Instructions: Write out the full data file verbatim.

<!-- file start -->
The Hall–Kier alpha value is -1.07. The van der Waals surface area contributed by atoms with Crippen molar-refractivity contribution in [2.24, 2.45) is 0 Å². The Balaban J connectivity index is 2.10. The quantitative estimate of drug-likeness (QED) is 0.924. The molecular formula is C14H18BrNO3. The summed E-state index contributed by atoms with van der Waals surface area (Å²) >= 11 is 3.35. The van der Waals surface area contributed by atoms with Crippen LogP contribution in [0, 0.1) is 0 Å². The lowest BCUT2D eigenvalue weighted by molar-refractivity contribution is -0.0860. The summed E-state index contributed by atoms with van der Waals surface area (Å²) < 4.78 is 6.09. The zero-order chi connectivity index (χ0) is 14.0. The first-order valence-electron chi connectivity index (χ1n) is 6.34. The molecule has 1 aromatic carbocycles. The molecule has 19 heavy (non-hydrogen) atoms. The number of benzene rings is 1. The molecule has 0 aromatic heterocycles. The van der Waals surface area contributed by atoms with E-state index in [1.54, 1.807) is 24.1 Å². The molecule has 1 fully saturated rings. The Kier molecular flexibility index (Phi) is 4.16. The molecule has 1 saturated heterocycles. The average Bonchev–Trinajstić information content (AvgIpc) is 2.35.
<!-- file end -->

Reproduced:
The Hall–Kier alpha value is -1.07. The van der Waals surface area contributed by atoms with Crippen molar-refractivity contribution in [2.24, 2.45) is 0 Å². The Balaban J connectivity index is 2.10. The quantitative estimate of drug-likeness (QED) is 0.924. The molecular formula is C14H18BrNO3. The summed E-state index contributed by atoms with van der Waals surface area (Å²) >= 11 is 3.35. The van der Waals surface area contributed by atoms with Crippen LogP contribution in [0, 0.1) is 0 Å². The lowest BCUT2D eigenvalue weighted by molar-refractivity contribution is -0.0860. The summed E-state index contributed by atoms with van der Waals surface area (Å²) < 4.78 is 6.09. The zero-order chi connectivity index (χ0) is 14.0. The first-order valence-electron chi connectivity index (χ1n) is 6.34. The molecule has 1 aromatic carbocycles. The molecule has 19 heavy (non-hydrogen) atoms. The number of benzene rings is 1. The molecule has 0 aromatic heterocycles. The van der Waals surface area contributed by atoms with E-state index in [1.54, 1.807) is 24.1 Å². The molecule has 1 fully saturated rings. The Kier molecular flexibility index (Phi) is 4.16. The molecule has 1 saturated heterocycles. The average Bonchev–Trinajstić information content (AvgIpc) is 2.35.